Gunita- memory, recollection
I was a timid child. I had just left the former school I was because the school fees was abruptly increased with no meaningful explanation as to why.
In the new school, it was the beginning of a school session. I joined in the coaching classes in August of that year. I was going to be in primary four.
The name of my class was Mr. Tony Okereke. He was a light complexioned young man who always had a whiff of cologne around him, he also had a bag he slings on his shoulder each time he comes to school.
He was a good change for me. The other teachers I had before then were females and the last class (primary three) I had a male teacher who was short in stature and he didn’t think twice about flogging us when we fail our mathematics classwork or quantitative reasoning classwork. I really didn’t like him because I got flogged everyday. I flunk maths and quantitative reasoning classwork. My book had lots of 2/5 or 0/5. He instilled fear in us with the cane. When I got the new teacher, who would not flog me for failing maths, who would call me to this table to have short conversations with me, a teacher who was tall handsome and well groomed, it was a welcomed change.
I can’t forget him because he helped me come out of my shell. He saw the potential I didn’t see in myself.
One day, he wrote on the chalkboard “With”, he told us to pronounce the word. Most of my new classmates pronounced it as “Wheat”. Shy, I raised my hand and he called me. I pronounced it correctly. The gap teeth must have aided me.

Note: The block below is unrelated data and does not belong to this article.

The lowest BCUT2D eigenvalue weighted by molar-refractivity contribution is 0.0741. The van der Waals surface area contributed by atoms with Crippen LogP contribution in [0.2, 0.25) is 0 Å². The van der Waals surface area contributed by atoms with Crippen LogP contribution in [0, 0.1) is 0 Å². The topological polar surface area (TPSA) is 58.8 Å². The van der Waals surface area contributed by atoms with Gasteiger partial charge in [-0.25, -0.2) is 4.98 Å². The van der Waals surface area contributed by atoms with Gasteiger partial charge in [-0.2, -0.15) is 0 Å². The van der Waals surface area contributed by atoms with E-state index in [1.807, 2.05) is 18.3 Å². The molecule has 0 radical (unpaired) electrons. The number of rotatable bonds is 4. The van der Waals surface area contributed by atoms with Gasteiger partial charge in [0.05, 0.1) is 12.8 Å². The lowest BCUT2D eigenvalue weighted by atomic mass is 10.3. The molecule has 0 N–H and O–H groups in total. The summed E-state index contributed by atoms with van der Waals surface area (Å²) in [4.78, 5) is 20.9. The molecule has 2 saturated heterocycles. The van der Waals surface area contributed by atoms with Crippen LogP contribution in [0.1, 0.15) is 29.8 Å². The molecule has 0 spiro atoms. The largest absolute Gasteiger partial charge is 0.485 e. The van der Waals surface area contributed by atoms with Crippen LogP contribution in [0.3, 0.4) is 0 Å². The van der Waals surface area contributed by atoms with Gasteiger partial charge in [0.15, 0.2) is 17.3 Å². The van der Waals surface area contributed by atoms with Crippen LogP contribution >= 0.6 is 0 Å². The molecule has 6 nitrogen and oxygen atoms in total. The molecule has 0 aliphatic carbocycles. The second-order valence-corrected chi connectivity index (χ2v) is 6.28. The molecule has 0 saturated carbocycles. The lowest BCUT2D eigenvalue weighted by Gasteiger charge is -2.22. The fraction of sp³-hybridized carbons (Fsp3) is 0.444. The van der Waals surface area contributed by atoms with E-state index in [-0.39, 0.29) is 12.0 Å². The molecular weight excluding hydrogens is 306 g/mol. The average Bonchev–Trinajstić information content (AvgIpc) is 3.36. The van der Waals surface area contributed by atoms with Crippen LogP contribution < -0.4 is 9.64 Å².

“Correct. A round of applause for Booky.”
Then suddenly, I heard a resounding clap. I felt elated. I felt like a star. That should be the first time I ever got to be clapped for by the whole class. Since that day, I became the new girl everyone wanted to talk to. I suddenly had girls who wanted to walk with me home. Eugenia, Uchenna and Onome became my friends.
The concept of friendship was still strange to me but I was enjoying it.
Little did I know that the next level my teacher would push me to would get me a crush.
We had a debate. “Mothers are better than fathers in the home.”
After Mr. Okereke introduce the topic to us and explained points we can use, he choose me to be the Chief Speaker.
I took the challenge and got my facts in place, I had my mother’s assistance in developing the debate. We were speaking for mothers and primary five were speaking for fathers.
The day came and in spite of my teacher’s pep talk, I was so nervous. The whole school was seated in the large school hall. When I was called to speak, I slowly walked to the podium and my voice shook.
“Goo good day, Mister Chairman sir, ….”
I started talking, soon I was moving up and down the stage gesticulating. My classmates stood up screaming, clapping and encouraging me. I suddenly got bold. Our action intimidated our seniors and they didn’t do so well. The debate results came out and my class won.
I felt like a celebrity. My friends hugged me, my teacher patted my back and said well done. Some of my classmates got me the biggest local milk drink they could find. I couldn’t wait to get home so I can share the news with my parents and siblings.
The debate took place on a Friday. The Monday following, Rasheed walked up to me and sang a love song for me early that morning. The song was a local Nigerian song trending at the time. “Love me jeje, love me tender…”
He sang and I was smiling all through. It was a young puppy love that didn’t go beyond that morning.
My best primary school days I had at Mope Twins Nursery and Primary School, Bariga, Lagos.
Here is my take on Gunita. This is a memory worth remembering.